(THIS ARTICLE IS MACHINE TRANSLATED by Google from Norwegian)
The young Japanese philosopher Kohei Saito has become something of a sensation in his home country, as his Marxist manifesto about degrowth has become an unexpected bestseller (it will be in English January 2024). The new book Marx in The Anthropocene is a more academically oriented text, which follows up and partly overlaps with the book Marx’ Ecosocialism – Capital, Nature, and the Unfinished Critique of Political Economy (2017). In both books, the central Marxist concept is a general metabolism – a 'metabolism' or transformation of materials and energy in which both society and nature participate. According to Marx, work is an intervention in nature's metabolism, where work creates value through the processing of nature . But this intervention in nature's metabolism can in practice also become an attack or assault.
Overfishing, excessive logging and resource extraction with damaging effects that nature cannot repair.
In line with workers, nature can obviously also be exploited and its surplus or 'surplus value' extracted – something Marx also pointed out in a quote about 'the greedy farmer'. The passage about the farmer who thins the earth's own labor force too hard can stand as an example that covers overfishing, excessive logging and resource extraction with damaging effects that nature cannot repair or make up for by its own efforts. The passage has also stood as evidence of Marx's environmental awareness – and has been highlighted by red-green thinkers such as Jason Moore in his Capital in the Web of Life and Bellamy Foster in his studies of 'the metabolic break' or metabolic rift theory, which also becomes absolutely crucial for Saito.
The breach between nature's metabolism and society's material and energy-related processes runs deep. Saito shows via the largely unknown Hungarian theorist Istvá Mészáros that the breakdown of metabolism is also a logical flaw: Capital is blind to its own imperatives, the apparent necessity to expand and accumulate resources, and thus loses sight of nature's elementary and real necessities, its tolerance limits and needs, as dictated by nature's universal metabolism.
The nature household
We all know that the climate, environmental and resource problems can be formulated in such terms – that the problem is a growth economy that neither respects nor takes into account nature's limits. But are growth economics and natural exploitation one capitalist phenomenon? Would a socialist or communist society necessarily be better, ecologically speaking?
Saito points out that these objections come in several forms. Firstly: Historical cases of socialism and communism have also led to environmental destruction, such as in the Soviet Union or Mao's China. Secondly, the left's new utopias, such as accelerationism and luxury communism – which want a hyper-industrial and automated society with surplus and freedom for all – seem completely blind to nature's inherent growth and speed limits. Thirdly, it seems that Marx's own utopias were based on a dubious industrial expansion initiated by capitalism, but which would equally be continued by the classless society under the dictatorship of the proletariat. What about the ecological costs and limitations?
For the record: Metabolism (Metabolism) and metabolism are the same. On an elementary level, it happens when individual cells or the body convert nutrients – or suitable matter – into energy and proteins and excrete waste products. It is not difficult to see how this process can be found in ecosystems – where precisely the flow of energy and matter is decisive – as well as in human society and industry, which precisely 'consume' materials and energy and which 'excrete' waste substances.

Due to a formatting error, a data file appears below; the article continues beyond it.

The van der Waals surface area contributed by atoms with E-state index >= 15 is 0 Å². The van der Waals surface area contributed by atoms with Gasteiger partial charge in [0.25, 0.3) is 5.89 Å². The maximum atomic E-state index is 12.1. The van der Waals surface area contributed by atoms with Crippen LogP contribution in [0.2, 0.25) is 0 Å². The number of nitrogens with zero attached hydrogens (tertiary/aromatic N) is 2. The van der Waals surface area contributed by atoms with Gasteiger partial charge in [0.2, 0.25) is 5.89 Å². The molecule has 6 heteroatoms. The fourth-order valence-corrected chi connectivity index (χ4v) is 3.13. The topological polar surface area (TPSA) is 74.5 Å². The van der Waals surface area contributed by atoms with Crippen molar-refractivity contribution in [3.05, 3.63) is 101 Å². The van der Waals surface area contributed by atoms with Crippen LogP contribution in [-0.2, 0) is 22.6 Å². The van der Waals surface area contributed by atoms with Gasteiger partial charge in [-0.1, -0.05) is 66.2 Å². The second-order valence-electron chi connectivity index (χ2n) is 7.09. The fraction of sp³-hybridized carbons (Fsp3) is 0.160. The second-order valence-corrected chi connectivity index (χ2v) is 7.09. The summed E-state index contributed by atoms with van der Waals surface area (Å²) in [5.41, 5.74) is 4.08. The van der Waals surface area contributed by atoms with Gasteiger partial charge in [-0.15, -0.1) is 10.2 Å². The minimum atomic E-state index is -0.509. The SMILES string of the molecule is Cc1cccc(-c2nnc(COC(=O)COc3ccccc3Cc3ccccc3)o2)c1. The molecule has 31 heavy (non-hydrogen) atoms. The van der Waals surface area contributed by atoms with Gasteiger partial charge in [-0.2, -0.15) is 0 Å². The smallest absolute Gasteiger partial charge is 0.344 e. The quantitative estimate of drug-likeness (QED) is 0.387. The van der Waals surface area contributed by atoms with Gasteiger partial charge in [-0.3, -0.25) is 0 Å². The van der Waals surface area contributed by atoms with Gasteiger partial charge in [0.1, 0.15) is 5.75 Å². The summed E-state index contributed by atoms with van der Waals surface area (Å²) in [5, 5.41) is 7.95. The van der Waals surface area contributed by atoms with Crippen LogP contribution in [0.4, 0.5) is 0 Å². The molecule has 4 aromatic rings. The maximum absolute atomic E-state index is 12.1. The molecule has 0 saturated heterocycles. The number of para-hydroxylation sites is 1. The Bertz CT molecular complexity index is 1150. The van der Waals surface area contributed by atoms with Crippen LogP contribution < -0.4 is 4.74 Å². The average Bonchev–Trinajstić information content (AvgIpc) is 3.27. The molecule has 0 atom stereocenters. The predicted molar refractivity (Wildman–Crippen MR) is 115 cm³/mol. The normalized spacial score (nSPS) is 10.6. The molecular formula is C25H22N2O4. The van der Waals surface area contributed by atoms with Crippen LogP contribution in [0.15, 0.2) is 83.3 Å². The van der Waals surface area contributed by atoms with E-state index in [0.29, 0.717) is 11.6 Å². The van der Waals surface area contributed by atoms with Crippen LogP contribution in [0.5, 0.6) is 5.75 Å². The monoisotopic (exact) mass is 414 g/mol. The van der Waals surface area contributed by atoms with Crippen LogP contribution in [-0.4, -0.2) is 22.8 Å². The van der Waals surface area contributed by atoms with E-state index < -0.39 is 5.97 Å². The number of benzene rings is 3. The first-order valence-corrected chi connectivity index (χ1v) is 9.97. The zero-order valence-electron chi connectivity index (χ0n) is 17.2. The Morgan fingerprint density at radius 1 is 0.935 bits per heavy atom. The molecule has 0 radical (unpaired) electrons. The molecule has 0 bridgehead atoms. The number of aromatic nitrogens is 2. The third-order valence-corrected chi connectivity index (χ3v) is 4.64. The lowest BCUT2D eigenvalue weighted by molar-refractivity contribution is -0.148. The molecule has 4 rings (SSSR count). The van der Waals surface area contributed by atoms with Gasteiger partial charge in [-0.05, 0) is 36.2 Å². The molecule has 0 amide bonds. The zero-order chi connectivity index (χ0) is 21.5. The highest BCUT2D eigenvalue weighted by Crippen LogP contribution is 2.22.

The left's new utopias, such as accelerationism and luxury communism, are completely blind to nature's inherent growth and speed limits.
This point was also understood by the German chemist Justus Freiherr von Leibig, who is referred to as one of the founders of organic chemistry and "the father of the fertilizer industry". Leibig realized that the soil was gradually depleted by agriculture, and that man since the first civilizations has depleted his own livelihood. The natural system has a certain rate of regrowth and regeneration, and he understood that this point also applies to other natural systems, such as forests and fish banks. Marx read Leibig's texts carefully and turned this train of thought into a comprehensive study. Engels also woke up to new insights and wrote "agriculture leaves deserts everywhere". The plundering agriculture Marx describes implies that industrialism cannot be understood as a closed circuit, but rather a dangerous growth spiral, where 'resources' outside the domain of capital are constantly being devoured and used up.
Saito is inspired by Rosa Luxemburg: For her, capitalist states and external actors constantly expand and consume, exploit and impoverish non-capitalist countries and landscapes in a historical process. In retrospect, we recognize the relationship between city and country, as described by Marx, in a more comprehensive global dynamic between center and periphery, where the peripheries have been systematically thinned out – deprived of both resources and regenerative capacity.
If we follow the trail from Saito to Luxemburg's The accumulation of capital (1913), we see how she constantly repeats that capitalism does not have time to wait for non-capitalist cultures to readjust or disintegrate so that countries and people open themselves up to capitalist exploitation. Instead, the actors of capitalism step in and dissolve societies and all established practices and forms of cooperation. It is quite clear that the same infiltration and dissolution occurs when capitalism intervenes in natural systems. Capitalism's 'metabolism' depends on consuming its surroundings or what Luxemburg calls capitalism's 'environment', whether it is the natural environment or non-capitalist societies or practices.